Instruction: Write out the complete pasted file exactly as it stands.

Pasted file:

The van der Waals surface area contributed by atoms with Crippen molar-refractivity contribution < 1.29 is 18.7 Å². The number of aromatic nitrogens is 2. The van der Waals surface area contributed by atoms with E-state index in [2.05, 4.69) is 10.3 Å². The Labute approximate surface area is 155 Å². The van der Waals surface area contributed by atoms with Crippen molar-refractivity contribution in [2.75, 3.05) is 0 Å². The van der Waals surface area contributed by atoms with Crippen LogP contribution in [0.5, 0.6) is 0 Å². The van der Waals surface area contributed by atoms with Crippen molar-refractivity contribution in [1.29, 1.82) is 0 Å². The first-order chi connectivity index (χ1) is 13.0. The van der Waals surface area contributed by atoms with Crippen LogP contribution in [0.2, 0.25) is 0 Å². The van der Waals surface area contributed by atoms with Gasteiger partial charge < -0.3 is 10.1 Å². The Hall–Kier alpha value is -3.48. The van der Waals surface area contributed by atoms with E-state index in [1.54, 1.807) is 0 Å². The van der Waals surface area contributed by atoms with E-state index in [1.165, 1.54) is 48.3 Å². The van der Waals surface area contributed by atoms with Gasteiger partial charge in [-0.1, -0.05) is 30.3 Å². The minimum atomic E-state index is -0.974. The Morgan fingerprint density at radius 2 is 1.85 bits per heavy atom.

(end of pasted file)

The van der Waals surface area contributed by atoms with Crippen molar-refractivity contribution < 1.29 is 18.7 Å². The number of aromatic nitrogens is 2. The van der Waals surface area contributed by atoms with E-state index in [2.05, 4.69) is 10.3 Å². The Labute approximate surface area is 155 Å². The van der Waals surface area contributed by atoms with Crippen molar-refractivity contribution in [2.75, 3.05) is 0 Å². The van der Waals surface area contributed by atoms with Crippen LogP contribution in [0.5, 0.6) is 0 Å². The van der Waals surface area contributed by atoms with Crippen molar-refractivity contribution in [1.29, 1.82) is 0 Å². The first-order chi connectivity index (χ1) is 13.0. The van der Waals surface area contributed by atoms with Crippen LogP contribution in [0.2, 0.25) is 0 Å². The van der Waals surface area contributed by atoms with Gasteiger partial charge < -0.3 is 10.1 Å². The Hall–Kier alpha value is -3.48. The van der Waals surface area contributed by atoms with E-state index in [1.54, 1.807) is 0 Å². The van der Waals surface area contributed by atoms with E-state index in [1.165, 1.54) is 48.3 Å². The van der Waals surface area contributed by atoms with Gasteiger partial charge in [-0.1, -0.05) is 30.3 Å². The minimum atomic E-state index is -0.974. The Morgan fingerprint density at radius 2 is 1.85 bits per heavy atom.